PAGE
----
As the debate over the economy and Afghanistan strategy heat up, the White House this week will attempt to move past President Obama's failed attempt to bring the 2016 Olympics to Chicago to more pressing things at home and abroad.
Despite the administration's $787 billion stimulus package and funding for banks and the auto industry, rising unemployment remains a thorny issue and one that experts say the administration needs to deal with quickly.
The White House insists that the economy is improving and that jobs are a lagging indicator, but experts say that's not enough to appease the thousands of Americans who have lost their jobs and can't find a job. In September, unemployment rose to 9.8 percent, the highest level since June 1983. The number of Americans who've been unemployed for more than six months jumped sharply to five million. In some states, such as Michigan and South Carolina, that figure is now in double digits and rising.
Lawmakers on both sides of the political aisle say this week they will work on extending unemployment benefits, and possibly even the housing credit.
"We're going to pass a bill this week, put it on the floor. I believe it will pass. It will extend unemployment benefits for four weeks for all states and another 12 or 13 weeks for all states above eight percent," Sen. Chuck Schumer, D-N.Y., said on ABC News' "This Week With George Stephanopoulos."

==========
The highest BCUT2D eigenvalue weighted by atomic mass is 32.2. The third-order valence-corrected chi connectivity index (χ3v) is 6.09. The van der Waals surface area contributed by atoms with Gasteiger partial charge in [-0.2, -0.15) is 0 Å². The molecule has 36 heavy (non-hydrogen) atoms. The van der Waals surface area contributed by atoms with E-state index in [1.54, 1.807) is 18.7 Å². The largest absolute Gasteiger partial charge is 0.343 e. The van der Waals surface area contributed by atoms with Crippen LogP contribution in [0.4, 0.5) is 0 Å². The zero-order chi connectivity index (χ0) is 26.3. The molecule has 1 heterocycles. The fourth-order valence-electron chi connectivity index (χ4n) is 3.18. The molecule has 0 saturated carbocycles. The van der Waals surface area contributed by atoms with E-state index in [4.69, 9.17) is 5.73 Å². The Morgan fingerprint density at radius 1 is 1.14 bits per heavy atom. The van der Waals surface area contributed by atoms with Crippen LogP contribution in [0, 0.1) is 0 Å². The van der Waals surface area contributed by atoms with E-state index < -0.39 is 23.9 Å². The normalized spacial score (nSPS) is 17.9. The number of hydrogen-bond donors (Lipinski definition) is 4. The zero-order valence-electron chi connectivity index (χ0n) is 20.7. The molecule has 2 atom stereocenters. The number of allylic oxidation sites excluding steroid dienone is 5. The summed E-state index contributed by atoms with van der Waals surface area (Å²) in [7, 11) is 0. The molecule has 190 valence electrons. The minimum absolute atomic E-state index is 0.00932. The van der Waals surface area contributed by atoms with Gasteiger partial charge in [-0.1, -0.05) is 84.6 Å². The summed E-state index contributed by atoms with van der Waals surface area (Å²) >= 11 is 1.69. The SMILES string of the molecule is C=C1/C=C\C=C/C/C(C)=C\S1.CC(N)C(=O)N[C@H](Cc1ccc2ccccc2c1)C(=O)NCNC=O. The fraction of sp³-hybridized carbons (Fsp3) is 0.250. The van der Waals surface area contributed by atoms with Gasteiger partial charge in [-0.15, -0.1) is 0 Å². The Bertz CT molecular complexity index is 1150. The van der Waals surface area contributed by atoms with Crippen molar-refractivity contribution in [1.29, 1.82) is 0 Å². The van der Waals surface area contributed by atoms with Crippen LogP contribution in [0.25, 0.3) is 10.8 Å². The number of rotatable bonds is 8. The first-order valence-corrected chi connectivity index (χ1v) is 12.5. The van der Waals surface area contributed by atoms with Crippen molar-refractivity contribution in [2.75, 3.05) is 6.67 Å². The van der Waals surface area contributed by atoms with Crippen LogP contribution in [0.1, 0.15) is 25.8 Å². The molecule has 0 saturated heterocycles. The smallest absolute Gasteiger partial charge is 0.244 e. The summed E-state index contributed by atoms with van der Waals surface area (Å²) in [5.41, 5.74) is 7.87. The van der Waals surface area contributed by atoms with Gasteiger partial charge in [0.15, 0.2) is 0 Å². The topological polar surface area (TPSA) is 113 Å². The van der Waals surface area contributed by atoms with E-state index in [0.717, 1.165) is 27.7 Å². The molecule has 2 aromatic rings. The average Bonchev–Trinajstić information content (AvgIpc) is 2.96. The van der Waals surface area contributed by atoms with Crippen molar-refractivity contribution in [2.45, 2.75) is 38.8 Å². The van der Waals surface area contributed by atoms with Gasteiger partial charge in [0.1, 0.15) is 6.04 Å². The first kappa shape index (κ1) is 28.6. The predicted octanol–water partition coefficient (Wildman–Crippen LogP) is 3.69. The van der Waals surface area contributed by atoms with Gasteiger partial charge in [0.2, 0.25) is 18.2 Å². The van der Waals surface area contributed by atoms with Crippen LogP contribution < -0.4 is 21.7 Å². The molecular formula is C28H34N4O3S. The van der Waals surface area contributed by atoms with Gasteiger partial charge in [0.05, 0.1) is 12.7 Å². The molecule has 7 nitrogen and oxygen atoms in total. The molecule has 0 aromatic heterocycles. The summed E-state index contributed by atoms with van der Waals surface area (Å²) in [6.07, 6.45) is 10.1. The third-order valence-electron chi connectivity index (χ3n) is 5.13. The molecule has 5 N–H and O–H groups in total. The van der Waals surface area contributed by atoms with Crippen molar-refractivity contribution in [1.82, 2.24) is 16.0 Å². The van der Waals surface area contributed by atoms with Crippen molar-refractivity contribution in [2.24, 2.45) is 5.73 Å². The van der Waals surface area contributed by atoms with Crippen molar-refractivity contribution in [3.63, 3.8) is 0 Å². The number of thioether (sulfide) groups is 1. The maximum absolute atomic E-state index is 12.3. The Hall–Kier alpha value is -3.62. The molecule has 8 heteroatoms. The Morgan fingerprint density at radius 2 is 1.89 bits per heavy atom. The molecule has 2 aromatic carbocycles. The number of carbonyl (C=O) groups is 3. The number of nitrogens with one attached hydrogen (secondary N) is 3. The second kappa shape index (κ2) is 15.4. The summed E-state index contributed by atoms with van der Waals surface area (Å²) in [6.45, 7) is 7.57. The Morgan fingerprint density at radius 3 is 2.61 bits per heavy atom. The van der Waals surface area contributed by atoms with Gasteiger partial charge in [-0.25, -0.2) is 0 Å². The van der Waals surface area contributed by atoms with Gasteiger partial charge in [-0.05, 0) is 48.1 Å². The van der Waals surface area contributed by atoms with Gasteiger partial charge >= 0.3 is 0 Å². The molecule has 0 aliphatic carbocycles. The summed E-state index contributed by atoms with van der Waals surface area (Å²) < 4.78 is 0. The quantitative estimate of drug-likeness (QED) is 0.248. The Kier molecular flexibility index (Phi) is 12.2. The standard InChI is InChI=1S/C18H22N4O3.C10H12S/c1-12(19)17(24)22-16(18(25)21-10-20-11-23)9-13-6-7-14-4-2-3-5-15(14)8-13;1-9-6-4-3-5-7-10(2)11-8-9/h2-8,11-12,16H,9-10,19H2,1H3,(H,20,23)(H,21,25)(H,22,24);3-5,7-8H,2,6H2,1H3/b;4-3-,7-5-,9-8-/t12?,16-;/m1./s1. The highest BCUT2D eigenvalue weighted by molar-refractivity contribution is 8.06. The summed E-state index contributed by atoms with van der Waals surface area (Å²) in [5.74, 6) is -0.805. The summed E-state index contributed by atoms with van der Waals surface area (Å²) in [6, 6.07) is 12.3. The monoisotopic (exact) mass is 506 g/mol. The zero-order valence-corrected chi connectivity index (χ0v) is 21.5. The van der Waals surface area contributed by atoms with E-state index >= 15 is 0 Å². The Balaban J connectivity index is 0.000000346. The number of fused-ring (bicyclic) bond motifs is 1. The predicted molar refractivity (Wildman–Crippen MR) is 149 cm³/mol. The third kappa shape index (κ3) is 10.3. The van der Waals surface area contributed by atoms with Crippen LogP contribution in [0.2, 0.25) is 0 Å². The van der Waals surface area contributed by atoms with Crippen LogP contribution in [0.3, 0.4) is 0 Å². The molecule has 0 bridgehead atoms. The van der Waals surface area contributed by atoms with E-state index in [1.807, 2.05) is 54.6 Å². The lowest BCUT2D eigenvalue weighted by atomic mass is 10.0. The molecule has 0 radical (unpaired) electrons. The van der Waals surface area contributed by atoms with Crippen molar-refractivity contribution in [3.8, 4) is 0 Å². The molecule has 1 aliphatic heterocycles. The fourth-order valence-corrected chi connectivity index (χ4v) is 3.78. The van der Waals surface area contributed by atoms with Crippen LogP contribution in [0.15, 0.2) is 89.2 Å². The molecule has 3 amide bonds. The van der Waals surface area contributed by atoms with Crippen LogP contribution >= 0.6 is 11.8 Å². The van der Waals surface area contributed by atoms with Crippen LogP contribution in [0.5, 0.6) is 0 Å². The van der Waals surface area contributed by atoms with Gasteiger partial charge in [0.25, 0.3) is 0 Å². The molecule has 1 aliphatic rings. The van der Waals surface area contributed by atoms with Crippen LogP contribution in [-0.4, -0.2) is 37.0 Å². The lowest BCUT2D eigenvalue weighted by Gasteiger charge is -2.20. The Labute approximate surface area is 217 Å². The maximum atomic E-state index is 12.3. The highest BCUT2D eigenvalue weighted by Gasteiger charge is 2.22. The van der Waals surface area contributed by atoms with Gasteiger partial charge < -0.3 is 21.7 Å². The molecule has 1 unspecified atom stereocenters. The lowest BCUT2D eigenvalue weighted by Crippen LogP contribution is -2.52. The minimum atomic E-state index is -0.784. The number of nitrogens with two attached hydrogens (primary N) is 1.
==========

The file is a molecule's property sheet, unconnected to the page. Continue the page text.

However, neither party members would commit to a second stimulus package. The president has not completely ruled out that idea, but lawmakers say it is unlikely.
"Don't know whether it would be [necessary]," Sen. Barbara Boxer, D-Calif., told CNN "State of the Union's" John King. "It could be moving forward with an energy bill, which I'm very excited about, and would actually, I think, allow this economy to take off, because it would draw, not federal funds, but private funds."
Boxer, along with Sen. John Kerry, D-Mass., unveiled a climate change bill last week that proposes significantly stronger cuts in greenhouse gas emissions than both what Obama and the House have called for. Critics say the bill would kill jobs and dent economic growth.
Republicans lashed out at the administration for passing the stimulus bill too hastily and pointed out that much of the money remains unspent.
"I think the stimulus so far has been unsuccessful in achieving the goals the president set out for it," Sen. John Cornyn, R-Texas, said on "This Week." "I think there are things we need to do to help people who need help, like unemployment benefits and the like. But I think throwing more money at the problem and racking up more and more debt for children and grandchildren is not the answer."
Even some Democrats have expressed uncertainty about a possible second stimulus.
"It continues to go into the economic bloodstream and to keep things, which -- as unsatisfying as they are -- from being a whole lot worse," Sen. Evan Bayh, D-Ind., said on "Fox News Sunday." "But I wish it could have done more."
Other Democrats say they need to work on other fronts, such as job creation, before committing to a second stimulus.
"Before doing a second stimulus, let's see how the rest of the 60 percent works and try to deal with the pain of some people in terms of the job front ... and in certain targeted areas of the economy such as housing," Schumer said.